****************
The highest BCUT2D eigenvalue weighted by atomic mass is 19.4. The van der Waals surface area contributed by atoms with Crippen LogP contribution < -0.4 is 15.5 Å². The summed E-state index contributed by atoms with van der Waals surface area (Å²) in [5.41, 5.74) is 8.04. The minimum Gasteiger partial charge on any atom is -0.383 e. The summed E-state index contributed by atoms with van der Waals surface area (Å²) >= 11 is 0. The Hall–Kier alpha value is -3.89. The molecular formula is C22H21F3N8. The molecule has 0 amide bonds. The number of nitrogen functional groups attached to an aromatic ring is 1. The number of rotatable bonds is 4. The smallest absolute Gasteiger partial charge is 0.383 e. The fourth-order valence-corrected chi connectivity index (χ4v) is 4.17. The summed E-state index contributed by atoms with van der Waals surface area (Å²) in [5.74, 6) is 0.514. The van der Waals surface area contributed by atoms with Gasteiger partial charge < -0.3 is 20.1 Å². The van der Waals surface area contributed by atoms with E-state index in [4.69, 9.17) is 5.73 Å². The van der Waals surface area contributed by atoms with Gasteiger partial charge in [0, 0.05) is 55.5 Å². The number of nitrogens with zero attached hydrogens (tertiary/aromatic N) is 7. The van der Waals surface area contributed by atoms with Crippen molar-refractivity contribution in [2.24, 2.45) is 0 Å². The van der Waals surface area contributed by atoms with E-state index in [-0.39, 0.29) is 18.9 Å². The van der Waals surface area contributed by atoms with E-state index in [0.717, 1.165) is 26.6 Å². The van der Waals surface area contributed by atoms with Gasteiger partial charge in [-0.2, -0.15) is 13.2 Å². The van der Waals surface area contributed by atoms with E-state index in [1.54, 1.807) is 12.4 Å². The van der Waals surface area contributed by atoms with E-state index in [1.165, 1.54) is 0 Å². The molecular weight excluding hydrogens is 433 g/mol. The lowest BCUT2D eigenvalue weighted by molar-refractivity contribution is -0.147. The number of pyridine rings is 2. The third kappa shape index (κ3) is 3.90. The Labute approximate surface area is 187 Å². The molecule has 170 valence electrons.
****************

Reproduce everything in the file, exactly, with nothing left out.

The highest BCUT2D eigenvalue weighted by atomic mass is 19.4. The van der Waals surface area contributed by atoms with Crippen LogP contribution < -0.4 is 15.5 Å². The summed E-state index contributed by atoms with van der Waals surface area (Å²) in [5.41, 5.74) is 8.04. The minimum Gasteiger partial charge on any atom is -0.383 e. The summed E-state index contributed by atoms with van der Waals surface area (Å²) >= 11 is 0. The Hall–Kier alpha value is -3.89. The molecular formula is C22H21F3N8. The molecule has 0 amide bonds. The number of nitrogen functional groups attached to an aromatic ring is 1. The number of rotatable bonds is 4. The smallest absolute Gasteiger partial charge is 0.383 e. The fourth-order valence-corrected chi connectivity index (χ4v) is 4.17. The summed E-state index contributed by atoms with van der Waals surface area (Å²) in [5.74, 6) is 0.514. The van der Waals surface area contributed by atoms with Gasteiger partial charge < -0.3 is 20.1 Å². The van der Waals surface area contributed by atoms with E-state index in [4.69, 9.17) is 5.73 Å². The van der Waals surface area contributed by atoms with Gasteiger partial charge in [0, 0.05) is 55.5 Å². The number of nitrogens with zero attached hydrogens (tertiary/aromatic N) is 7. The van der Waals surface area contributed by atoms with Crippen molar-refractivity contribution in [2.24, 2.45) is 0 Å². The van der Waals surface area contributed by atoms with E-state index in [-0.39, 0.29) is 18.9 Å². The van der Waals surface area contributed by atoms with E-state index in [0.717, 1.165) is 26.6 Å². The van der Waals surface area contributed by atoms with Gasteiger partial charge in [-0.2, -0.15) is 13.2 Å². The van der Waals surface area contributed by atoms with E-state index in [1.54, 1.807) is 12.4 Å². The van der Waals surface area contributed by atoms with E-state index in [1.165, 1.54) is 0 Å². The molecular weight excluding hydrogens is 433 g/mol. The lowest BCUT2D eigenvalue weighted by molar-refractivity contribution is -0.147. The number of pyridine rings is 2. The third kappa shape index (κ3) is 3.90. The Labute approximate surface area is 187 Å². The molecule has 170 valence electrons.